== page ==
National Institutes of Health

Eunice Kennedy Shriver National Institute of Child Health and Human Development

2018 Annual Report of the Division of Intramural Research

Regulation and Functional Relevance of Retrograde Axonal Transport in Axons

Katie Drerup
  • Catherine Drerup, PhD, Head, Unit on Neuronal Cell Biology
  • Katherine Pinter, BSc, Technician
  • Amrita Mandal, PhD, Visiting Fellow
  • Dane Kawano, BSc, Postbaccalaureate Fellow
  • Wesley Schnapp, BSc, Postbaccalaureate Fellow
  • Serena Wisner, BS, Postbaccalaureate Fellow

Cytoplasmic dynein is the single motor responsible for microtubule minus-end (cell body–directed) axonal transport. The importance of this retrograde motor to neural health is apparent: mutations in the dynein-dynactin complex are causal in subtypes of neurological disease. Additionally, the abnormal localization of dynein-dependent cargos is associated with disease states. Though dynein function appears essential for neural health, the mechanisms that govern precise cargo movement by this motor and how that impacts neural circuit structure and function are almost completely unknown. One dynein cargo of critical importance to axonal physiology is the mitochondrion. Axons depend on the proper localization of mitochondria for sufficient ATP synthesis and calcium buffering, as well as for lesser known functions such as production or metabolites, synthesis of signaling molecules, and iron homeostasis. Abnormalities in mitochondrial localization are correlated with neurological disease; however, whether there is a causal relationship between organelle movement and disease has been difficult to determine. Our work on mitochondrial transport and function in relation to neural circuit activity aims at an understanding of the regulation of retrograde axonal transport and how it impacts the nervous system.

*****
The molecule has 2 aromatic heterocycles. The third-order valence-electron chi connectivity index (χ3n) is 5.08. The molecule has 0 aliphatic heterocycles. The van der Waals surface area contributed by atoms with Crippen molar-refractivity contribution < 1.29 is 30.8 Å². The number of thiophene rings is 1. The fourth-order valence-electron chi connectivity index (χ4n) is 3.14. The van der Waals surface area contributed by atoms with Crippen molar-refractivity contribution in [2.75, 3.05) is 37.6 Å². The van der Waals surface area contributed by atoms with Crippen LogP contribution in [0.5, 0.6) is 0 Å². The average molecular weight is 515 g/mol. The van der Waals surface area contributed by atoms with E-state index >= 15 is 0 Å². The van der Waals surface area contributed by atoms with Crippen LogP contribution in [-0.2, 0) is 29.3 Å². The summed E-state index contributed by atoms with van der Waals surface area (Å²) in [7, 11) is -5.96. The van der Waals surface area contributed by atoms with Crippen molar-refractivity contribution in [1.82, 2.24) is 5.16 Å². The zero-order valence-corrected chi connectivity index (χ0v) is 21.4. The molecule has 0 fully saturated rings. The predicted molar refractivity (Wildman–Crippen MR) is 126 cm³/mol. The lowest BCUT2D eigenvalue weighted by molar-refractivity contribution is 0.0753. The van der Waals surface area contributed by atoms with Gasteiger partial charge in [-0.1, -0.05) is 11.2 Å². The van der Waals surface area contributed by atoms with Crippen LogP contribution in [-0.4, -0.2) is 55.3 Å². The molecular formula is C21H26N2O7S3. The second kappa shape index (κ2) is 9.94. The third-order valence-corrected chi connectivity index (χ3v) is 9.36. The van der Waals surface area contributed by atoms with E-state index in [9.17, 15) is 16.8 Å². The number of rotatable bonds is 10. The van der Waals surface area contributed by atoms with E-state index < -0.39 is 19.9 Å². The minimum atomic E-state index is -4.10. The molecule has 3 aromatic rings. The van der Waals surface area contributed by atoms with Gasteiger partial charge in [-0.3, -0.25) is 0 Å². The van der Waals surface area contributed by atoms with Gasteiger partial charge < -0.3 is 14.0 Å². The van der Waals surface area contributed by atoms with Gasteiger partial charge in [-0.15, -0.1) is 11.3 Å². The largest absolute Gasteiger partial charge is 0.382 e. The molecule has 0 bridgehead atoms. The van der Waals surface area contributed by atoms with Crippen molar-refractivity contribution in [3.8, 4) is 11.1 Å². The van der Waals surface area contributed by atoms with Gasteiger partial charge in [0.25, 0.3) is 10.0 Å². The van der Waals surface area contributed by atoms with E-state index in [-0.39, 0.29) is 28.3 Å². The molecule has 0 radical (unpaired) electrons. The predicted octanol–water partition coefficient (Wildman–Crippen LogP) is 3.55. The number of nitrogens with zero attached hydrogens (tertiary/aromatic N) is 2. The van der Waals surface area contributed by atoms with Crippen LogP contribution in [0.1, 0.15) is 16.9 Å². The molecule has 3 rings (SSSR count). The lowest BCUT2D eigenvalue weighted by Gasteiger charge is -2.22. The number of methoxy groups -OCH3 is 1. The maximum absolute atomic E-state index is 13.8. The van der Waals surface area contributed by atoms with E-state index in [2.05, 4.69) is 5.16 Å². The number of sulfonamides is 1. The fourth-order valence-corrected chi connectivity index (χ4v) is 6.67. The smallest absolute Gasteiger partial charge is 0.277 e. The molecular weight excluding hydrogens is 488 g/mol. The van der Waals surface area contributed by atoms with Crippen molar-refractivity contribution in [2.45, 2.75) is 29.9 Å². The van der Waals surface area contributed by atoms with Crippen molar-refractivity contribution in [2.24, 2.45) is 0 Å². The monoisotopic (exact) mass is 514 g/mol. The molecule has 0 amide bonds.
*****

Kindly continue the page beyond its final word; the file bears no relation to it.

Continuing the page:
Using novel tools that we developed, namely, forward and reverse genetics, advanced imaging of intracellular phenomena in vivo, and analyses of neural circuit function, we interrogate the molecular regulation of cargo-specific retrograde transport in axons and determine the role that movement of each of these cargos plays in the formation and maintenance of functional neural circuits.

Regulation and functional significance of retrograde axonal transport

Mitochondrial retrograde transport mechanisms and function

Mitochondrial transport is necessary to properly position the organelle in axons. Correct mitochondrial localization in axons is critical for energy production near sites of high metabolic demand, for calcium homeostasis to regulate neuronal activity, and to regulate axonal branching in certain contexts. Various model systems have revealed several mediators of mitochondrial movement. Anterograde mitochondrial transport requires the Kinesin-1 molecular motor in association with several other proteins, including Miro and Milton. Interestingly, loss of Miro or Milton, the two best characterized adaptors for mitochondrial transport, eliminates all mitochondrial movement. Therefore, how this organelle is selectively transported in the retrograde direction is still unclear.

Figure 1

Click image to view.
Figure 1. Mitochondria accumulate in actr10–mutant axon terminals due to failed retrograde transport.

A. 5–dpf (days post-fertilization) TgBAC(neurod:egfp)n11 transgenic zebrafish larva expressing GFP in all neurons. Mitochondrially localized TagRFP mosaically expressed.

A`. Posterior lateral line (pLL) ganglion with one neuron expressing TagRFP in mitochondria (circled). Arrowheads point to mitochondria in the single labeled axon.

A``. Mitochondrial transport in a single pLL axon. Arrowhead: retrograde. Arrow: antereograde.

A```. Arrowheads point to mitochondria in the axon terminal of this system.

B. Mitochondrial accumulation in actr10–mutant axon terminals (arrows).

C. Retrograde mitochondrial transport is disrupted in this mutant strain.